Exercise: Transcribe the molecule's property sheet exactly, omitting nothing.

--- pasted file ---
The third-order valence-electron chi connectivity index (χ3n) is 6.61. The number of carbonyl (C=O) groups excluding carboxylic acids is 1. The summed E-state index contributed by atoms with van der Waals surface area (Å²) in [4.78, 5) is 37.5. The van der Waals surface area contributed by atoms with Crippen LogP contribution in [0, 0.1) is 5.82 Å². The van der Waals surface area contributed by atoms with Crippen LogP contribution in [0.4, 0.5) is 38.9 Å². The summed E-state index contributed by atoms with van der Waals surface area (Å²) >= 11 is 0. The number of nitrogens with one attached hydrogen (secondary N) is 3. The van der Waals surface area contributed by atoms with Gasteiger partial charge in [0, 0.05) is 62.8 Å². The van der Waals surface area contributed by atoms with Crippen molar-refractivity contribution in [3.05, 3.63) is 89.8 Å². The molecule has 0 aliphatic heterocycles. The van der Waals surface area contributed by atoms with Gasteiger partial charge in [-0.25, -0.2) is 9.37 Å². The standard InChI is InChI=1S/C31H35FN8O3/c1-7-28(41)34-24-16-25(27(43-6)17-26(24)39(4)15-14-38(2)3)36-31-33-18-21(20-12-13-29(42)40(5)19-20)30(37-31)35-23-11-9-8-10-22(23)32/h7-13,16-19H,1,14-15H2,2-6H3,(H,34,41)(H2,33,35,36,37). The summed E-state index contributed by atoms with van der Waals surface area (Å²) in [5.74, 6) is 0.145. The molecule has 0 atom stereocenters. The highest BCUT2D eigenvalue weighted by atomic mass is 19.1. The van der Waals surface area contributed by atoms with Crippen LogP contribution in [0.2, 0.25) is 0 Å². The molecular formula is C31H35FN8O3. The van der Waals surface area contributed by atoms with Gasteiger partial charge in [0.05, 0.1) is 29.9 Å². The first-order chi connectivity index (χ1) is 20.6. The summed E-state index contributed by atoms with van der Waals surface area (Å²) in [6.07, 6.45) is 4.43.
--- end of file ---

The third-order valence-electron chi connectivity index (χ3n) is 6.61. The number of carbonyl (C=O) groups excluding carboxylic acids is 1. The summed E-state index contributed by atoms with van der Waals surface area (Å²) in [4.78, 5) is 37.5. The van der Waals surface area contributed by atoms with Crippen LogP contribution in [0, 0.1) is 5.82 Å². The van der Waals surface area contributed by atoms with Crippen LogP contribution in [0.4, 0.5) is 38.9 Å². The summed E-state index contributed by atoms with van der Waals surface area (Å²) >= 11 is 0. The number of nitrogens with one attached hydrogen (secondary N) is 3. The van der Waals surface area contributed by atoms with Gasteiger partial charge in [0, 0.05) is 62.8 Å². The van der Waals surface area contributed by atoms with Crippen molar-refractivity contribution in [3.05, 3.63) is 89.8 Å². The molecule has 0 aliphatic heterocycles. The van der Waals surface area contributed by atoms with Gasteiger partial charge in [-0.25, -0.2) is 9.37 Å². The standard InChI is InChI=1S/C31H35FN8O3/c1-7-28(41)34-24-16-25(27(43-6)17-26(24)39(4)15-14-38(2)3)36-31-33-18-21(20-12-13-29(42)40(5)19-20)30(37-31)35-23-11-9-8-10-22(23)32/h7-13,16-19H,1,14-15H2,2-6H3,(H,34,41)(H2,33,35,36,37). The summed E-state index contributed by atoms with van der Waals surface area (Å²) in [5.74, 6) is 0.145. The molecule has 0 atom stereocenters. The highest BCUT2D eigenvalue weighted by atomic mass is 19.1. The van der Waals surface area contributed by atoms with Crippen LogP contribution in [0.2, 0.25) is 0 Å². The molecular formula is C31H35FN8O3. The van der Waals surface area contributed by atoms with Gasteiger partial charge in [0.05, 0.1) is 29.9 Å². The first-order chi connectivity index (χ1) is 20.6. The summed E-state index contributed by atoms with van der Waals surface area (Å²) in [6.07, 6.45) is 4.43.